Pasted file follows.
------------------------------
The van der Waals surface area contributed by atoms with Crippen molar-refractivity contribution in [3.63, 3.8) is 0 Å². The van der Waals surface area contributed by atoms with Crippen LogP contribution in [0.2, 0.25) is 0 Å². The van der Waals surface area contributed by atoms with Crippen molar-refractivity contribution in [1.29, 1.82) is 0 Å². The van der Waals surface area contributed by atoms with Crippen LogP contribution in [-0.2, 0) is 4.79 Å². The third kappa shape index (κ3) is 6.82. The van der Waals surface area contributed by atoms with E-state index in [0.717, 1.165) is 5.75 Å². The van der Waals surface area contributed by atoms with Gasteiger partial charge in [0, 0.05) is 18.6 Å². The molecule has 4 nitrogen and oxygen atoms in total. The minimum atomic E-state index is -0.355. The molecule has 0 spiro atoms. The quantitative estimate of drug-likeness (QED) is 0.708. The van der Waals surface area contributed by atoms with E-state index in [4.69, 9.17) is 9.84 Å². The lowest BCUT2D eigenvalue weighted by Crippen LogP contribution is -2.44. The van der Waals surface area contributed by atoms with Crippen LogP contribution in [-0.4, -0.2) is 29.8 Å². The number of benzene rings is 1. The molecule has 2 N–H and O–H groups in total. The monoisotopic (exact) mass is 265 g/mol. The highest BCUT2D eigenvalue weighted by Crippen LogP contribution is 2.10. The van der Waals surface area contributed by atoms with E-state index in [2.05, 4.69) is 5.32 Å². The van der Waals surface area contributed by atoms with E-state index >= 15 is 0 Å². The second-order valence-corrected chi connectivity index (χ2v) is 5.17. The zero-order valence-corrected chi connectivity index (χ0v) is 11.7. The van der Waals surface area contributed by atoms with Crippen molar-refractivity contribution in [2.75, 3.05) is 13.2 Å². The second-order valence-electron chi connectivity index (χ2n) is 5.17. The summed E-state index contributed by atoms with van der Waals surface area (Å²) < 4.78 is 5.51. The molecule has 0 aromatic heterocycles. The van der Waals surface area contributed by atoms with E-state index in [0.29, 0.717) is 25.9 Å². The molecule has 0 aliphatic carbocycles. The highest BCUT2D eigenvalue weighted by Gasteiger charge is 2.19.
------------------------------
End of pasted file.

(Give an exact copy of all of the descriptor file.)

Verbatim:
The van der Waals surface area contributed by atoms with Crippen molar-refractivity contribution in [3.63, 3.8) is 0 Å². The van der Waals surface area contributed by atoms with Crippen LogP contribution in [0.2, 0.25) is 0 Å². The van der Waals surface area contributed by atoms with Crippen molar-refractivity contribution in [1.29, 1.82) is 0 Å². The van der Waals surface area contributed by atoms with Crippen LogP contribution in [-0.2, 0) is 4.79 Å². The third kappa shape index (κ3) is 6.82. The van der Waals surface area contributed by atoms with E-state index in [0.717, 1.165) is 5.75 Å². The van der Waals surface area contributed by atoms with Gasteiger partial charge in [0, 0.05) is 18.6 Å². The molecule has 4 nitrogen and oxygen atoms in total. The minimum atomic E-state index is -0.355. The molecule has 0 spiro atoms. The quantitative estimate of drug-likeness (QED) is 0.708. The van der Waals surface area contributed by atoms with E-state index in [4.69, 9.17) is 9.84 Å². The lowest BCUT2D eigenvalue weighted by Crippen LogP contribution is -2.44. The van der Waals surface area contributed by atoms with Crippen LogP contribution in [-0.4, -0.2) is 29.8 Å². The number of benzene rings is 1. The molecule has 2 N–H and O–H groups in total. The monoisotopic (exact) mass is 265 g/mol. The highest BCUT2D eigenvalue weighted by Crippen LogP contribution is 2.10. The van der Waals surface area contributed by atoms with E-state index in [2.05, 4.69) is 5.32 Å². The van der Waals surface area contributed by atoms with E-state index >= 15 is 0 Å². The second-order valence-corrected chi connectivity index (χ2v) is 5.17. The zero-order valence-corrected chi connectivity index (χ0v) is 11.7. The van der Waals surface area contributed by atoms with Crippen molar-refractivity contribution in [2.75, 3.05) is 13.2 Å². The second-order valence-electron chi connectivity index (χ2n) is 5.17. The summed E-state index contributed by atoms with van der Waals surface area (Å²) < 4.78 is 5.51. The molecule has 0 aromatic heterocycles. The van der Waals surface area contributed by atoms with E-state index in [0.29, 0.717) is 25.9 Å². The molecule has 0 aliphatic carbocycles. The highest BCUT2D eigenvalue weighted by Gasteiger charge is 2.19.